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August 2008

As my regular readers are aware, this year we are celebrating 50 years of Indonesian Studies at the University of Sydney. We have already held a series of events in Jakarta, and on Friday evening, to coincide with Indonesian Independence Day celebrations, we held an alumni reception.

Indonesian staff.jpg
Assembled staff of the Department

It was gratifying to see the strong expressions of support at all levels. The Vice-Chancellor and Deputy Vice-Chancellor International both spoke of the University's continuing support, the Indonesian Consul General, Pak Sudaryomo, gave a very warm and heartfelt appreciation of our links, and most importantly our alumni described how the study of Indonesia had changed their lives, and expressed the importance of maintaining the Department.

And it is quite an illustrious list of alumni: the late Glenda Adams, one of Australia's leading novelists; Les A. Murray, Australia's foremost poet; media magnate Kerry Stokes; the leading landscape architect Made Wijaya; Professor Toru Aoyama, Tokyo University of Foreign Studies; A/Prof. Husein Mutalib of NUS; Dr Lono Simatupang of Gadjah Mada University; Prof Mike Laffan of Princeton; former staff from Leiden such as A/Prof Stuart Robson; academics from most of Australia's universities (such as Prof Harry Aveling, Prof Barbara Hatley, Dr Angus MacIntyre, A/Prof Richard Chauvel, Dr George Quinn...); Terry Rolfe from the UN; Dr Helen Jarvis who is now a state secretary in Cambodia; federal civil servants in Immigration, Education, Defence, Foreign Affairs and other areas; missionaries; journalists in SBS, the Sydney Morning Herald and elsewhere; and importantly teachers who have in turn had a major impact of the lives of generations of Australians.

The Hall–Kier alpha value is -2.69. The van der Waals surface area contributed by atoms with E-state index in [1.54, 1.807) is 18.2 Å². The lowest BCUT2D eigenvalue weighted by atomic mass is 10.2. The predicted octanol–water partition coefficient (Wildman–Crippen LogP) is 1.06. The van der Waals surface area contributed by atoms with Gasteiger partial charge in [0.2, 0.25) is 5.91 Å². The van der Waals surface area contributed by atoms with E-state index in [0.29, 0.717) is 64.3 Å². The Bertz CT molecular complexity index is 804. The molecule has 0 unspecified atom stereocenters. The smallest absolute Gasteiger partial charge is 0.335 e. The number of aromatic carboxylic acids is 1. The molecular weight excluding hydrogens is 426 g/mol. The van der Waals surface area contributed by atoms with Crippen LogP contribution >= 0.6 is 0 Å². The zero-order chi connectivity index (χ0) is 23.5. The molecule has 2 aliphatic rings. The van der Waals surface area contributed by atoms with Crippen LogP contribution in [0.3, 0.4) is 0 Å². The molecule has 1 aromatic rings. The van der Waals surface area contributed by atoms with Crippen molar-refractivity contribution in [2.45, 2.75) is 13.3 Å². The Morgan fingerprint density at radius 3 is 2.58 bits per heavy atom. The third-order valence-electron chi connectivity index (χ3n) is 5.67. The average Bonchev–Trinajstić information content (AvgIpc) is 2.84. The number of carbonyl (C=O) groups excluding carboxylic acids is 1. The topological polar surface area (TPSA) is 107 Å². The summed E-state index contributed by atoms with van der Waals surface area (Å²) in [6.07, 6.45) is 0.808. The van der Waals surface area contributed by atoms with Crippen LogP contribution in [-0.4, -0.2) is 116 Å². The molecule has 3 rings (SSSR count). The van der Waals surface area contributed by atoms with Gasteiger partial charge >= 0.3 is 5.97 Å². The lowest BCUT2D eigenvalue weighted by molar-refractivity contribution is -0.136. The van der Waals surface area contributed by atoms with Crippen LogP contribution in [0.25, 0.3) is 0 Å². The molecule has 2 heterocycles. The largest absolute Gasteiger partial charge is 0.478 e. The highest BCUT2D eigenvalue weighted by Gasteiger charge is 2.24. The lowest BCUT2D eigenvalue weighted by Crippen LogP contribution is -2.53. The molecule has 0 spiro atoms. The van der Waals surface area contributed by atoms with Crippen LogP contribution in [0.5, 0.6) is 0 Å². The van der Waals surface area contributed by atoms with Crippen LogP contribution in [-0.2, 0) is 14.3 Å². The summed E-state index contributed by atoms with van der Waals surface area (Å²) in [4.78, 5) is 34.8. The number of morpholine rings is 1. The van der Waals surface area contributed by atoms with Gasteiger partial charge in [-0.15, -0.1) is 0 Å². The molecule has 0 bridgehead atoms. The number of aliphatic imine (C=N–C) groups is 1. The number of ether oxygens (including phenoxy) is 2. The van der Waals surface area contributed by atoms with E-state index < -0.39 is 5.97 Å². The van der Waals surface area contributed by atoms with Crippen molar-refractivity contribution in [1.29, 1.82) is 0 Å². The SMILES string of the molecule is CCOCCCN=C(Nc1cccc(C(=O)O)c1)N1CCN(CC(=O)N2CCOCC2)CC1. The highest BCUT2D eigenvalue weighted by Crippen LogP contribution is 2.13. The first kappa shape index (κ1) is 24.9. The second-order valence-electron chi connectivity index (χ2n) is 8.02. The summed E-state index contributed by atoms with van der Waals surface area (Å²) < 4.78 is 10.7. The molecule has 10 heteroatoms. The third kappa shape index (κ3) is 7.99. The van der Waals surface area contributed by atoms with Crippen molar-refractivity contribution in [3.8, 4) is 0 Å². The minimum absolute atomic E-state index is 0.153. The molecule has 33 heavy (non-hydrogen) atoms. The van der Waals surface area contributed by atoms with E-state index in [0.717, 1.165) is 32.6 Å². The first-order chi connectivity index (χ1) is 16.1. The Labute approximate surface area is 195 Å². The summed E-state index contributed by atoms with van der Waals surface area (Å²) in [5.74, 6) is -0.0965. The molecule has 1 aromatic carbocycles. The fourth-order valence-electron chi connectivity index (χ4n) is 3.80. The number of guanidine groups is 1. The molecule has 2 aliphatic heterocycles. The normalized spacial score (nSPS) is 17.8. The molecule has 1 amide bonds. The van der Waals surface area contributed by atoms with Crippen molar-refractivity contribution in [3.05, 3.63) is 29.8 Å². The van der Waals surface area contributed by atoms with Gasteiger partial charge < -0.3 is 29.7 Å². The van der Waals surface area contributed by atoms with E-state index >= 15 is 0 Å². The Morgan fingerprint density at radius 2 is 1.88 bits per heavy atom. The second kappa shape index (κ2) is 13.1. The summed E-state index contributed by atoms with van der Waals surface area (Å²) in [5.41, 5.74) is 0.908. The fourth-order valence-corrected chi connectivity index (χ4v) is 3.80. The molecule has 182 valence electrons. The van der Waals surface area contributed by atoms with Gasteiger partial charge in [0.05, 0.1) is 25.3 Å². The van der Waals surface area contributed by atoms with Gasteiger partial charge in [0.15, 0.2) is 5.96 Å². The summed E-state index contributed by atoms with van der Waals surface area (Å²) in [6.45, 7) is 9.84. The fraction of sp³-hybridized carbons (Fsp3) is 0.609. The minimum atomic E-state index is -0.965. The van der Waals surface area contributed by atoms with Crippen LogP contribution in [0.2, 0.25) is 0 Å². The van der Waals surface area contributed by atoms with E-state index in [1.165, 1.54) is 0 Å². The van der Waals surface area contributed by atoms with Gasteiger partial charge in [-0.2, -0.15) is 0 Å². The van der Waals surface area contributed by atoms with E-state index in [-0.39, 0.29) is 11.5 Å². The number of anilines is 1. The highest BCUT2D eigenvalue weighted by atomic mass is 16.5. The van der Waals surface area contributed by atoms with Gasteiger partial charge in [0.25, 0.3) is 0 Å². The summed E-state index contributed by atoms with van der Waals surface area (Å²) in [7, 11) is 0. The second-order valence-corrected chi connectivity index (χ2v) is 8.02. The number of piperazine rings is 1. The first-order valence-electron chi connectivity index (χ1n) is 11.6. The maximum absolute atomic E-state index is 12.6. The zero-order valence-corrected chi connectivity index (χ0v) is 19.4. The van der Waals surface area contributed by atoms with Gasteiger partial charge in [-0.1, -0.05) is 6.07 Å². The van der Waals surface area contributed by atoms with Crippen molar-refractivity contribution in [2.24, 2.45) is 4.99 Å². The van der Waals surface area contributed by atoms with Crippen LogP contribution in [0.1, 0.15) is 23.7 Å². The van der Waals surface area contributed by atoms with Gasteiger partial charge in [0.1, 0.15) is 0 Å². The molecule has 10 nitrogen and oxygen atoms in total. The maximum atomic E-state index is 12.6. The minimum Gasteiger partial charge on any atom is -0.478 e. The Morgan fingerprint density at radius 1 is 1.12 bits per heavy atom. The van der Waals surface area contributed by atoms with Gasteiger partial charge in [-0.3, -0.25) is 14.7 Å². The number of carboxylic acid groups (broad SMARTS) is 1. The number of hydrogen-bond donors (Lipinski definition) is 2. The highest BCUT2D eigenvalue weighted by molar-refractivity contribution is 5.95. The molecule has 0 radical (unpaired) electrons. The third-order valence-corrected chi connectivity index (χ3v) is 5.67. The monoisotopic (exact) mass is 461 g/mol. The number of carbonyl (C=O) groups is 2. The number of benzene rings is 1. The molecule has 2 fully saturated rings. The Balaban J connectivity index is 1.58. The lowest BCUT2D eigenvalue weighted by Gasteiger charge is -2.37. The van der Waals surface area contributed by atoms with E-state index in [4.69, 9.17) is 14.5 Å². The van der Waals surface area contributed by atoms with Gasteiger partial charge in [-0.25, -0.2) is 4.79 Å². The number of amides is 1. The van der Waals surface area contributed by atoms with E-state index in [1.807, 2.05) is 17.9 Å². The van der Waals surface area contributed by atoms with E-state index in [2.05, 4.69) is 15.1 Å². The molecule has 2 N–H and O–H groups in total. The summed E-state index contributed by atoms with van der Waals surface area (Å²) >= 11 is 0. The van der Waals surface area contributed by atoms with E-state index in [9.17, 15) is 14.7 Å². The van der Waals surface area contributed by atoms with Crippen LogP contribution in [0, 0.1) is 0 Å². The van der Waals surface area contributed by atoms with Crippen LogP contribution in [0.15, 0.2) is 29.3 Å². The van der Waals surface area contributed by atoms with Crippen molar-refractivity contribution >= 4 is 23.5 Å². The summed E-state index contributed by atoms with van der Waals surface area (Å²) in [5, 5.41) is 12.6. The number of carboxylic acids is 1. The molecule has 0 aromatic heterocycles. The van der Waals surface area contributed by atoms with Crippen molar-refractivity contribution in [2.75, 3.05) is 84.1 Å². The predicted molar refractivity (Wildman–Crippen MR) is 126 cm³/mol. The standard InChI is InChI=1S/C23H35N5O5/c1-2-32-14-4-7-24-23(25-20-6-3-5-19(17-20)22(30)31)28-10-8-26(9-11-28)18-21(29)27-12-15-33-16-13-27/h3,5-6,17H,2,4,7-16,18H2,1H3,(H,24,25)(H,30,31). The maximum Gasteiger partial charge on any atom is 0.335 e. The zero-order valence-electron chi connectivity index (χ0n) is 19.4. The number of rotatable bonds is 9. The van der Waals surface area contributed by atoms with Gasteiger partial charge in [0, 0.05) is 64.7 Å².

My fellow committee members, Keith Foulcher, Trina Supit and Leonie Wittman, did a great job, and thanks too to the Alumni Office, the Dean of Arts and the School of Languages and Cultures for their subsidies and other forms of support.

PM Kevin Rudd recently said in Singapore: "I am committed to making Australia the most Asia-literate country in the collective West. My vision is for the next generation of Australian businessmen and women, economists, accountants, lawyers, architects, artists, filmmakers and performers to develop language skills which open their region to them" (quoted in the Sun Herald 17 August 2008). As yet this vision has yet to link up with the strong commitment shown by our alumni, and it is worrying that the Rudd Government's good intentions are undermined by lack of real funding to universities.